In the House, Kelly of Pennsylvania pressed Rice of Maine to yield to him so that he might offer an amendment similar to that of Sumner, but Rice declined on the ground that if he should entertain such an amendment "it would be the means of killing the bill." A prediction then that at the end of six months negro suffrage sentiment would have so grown and crystallized and that republicans would have so far recovered their wonted confidence, after the demoralizing Johnson disturbance, that the state would be admitted with Sumner's amendments as an accepted condition, and by a two-thirds vote over Johnson's veto, would have seemed visionary.
   The twelfth and last session of the territorial legislature convened in Omaha, January 10, 1867. The two districts comprising respectively Cedar, Dixon, and L'eau-qui-court, and Dakota, Cedar, Dixon, and L'eau-qui-court were not represented. Mr. Chapin of Cass county was chosen speaker of the house, receiving 23 votes against 11 cast for Mr. Balzer of Lincoln county. The absence of Governor Saunders from the territory at this time gave Acting Governor Paddock an opportunity to deliver the message, which in its business aspect was creditable; but its closing bold appeal in behalf of President Johnson's reconstruction policy stirred the now dominant congressional faction of the Republican party to wrath, and drew a storm of protest from the party organs. The territorial treasurer had reported the remarkably large sum of $23,324.56 on hand, and adding to this the tax levy for 1866, not yet collected -- $69,973.86 -- the militia reimbursement appropriation by Congress, $45,000, and delinquent taxes, $26,983.24, and then making an estimated allowance for loss on delinquent taxes, $10,000, and for possible disallowance of militia accounts $8,000, the acting governor optimistically ventured to congratulate the territory on the possession of a surplus of $61,810.22 above the indebtedness of $85,471.44. The treasurer reported that during the current year he would have sufficient funds to redeem the outstanding warrants as well as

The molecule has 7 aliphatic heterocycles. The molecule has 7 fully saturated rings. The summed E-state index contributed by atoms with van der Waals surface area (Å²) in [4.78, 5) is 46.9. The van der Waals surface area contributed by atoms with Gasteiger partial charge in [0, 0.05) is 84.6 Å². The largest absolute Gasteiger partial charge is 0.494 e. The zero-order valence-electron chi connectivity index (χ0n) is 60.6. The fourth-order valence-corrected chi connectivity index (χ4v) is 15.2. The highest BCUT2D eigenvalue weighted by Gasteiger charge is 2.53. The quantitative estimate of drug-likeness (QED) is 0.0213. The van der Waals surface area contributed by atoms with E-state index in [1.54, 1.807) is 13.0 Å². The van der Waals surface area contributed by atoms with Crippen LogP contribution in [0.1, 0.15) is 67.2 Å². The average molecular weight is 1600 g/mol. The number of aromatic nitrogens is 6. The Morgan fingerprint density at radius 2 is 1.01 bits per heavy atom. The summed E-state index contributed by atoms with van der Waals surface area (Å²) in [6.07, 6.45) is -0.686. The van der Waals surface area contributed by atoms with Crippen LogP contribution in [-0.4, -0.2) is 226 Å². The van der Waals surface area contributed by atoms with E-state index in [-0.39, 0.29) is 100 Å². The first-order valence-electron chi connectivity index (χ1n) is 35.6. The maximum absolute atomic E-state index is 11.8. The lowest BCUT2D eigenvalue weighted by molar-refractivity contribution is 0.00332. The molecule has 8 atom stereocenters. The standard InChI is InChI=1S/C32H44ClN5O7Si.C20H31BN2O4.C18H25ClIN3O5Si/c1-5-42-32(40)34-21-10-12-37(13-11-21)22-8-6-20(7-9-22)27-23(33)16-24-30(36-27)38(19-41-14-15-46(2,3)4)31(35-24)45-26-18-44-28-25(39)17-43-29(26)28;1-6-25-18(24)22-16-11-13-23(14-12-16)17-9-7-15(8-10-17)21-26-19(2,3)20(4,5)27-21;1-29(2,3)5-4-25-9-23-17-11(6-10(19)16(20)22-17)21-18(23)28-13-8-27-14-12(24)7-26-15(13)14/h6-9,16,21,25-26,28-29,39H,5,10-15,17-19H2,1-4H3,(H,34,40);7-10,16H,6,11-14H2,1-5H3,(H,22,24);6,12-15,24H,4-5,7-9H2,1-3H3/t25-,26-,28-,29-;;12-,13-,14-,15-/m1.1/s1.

the bonded debt, and recommended the passage of a law compelling holders of warrants to surrender them. Here we have perhaps the first positive manifestation that orderly administration and general solvency and thrift have been attained-in fair measure, though by very slow growth.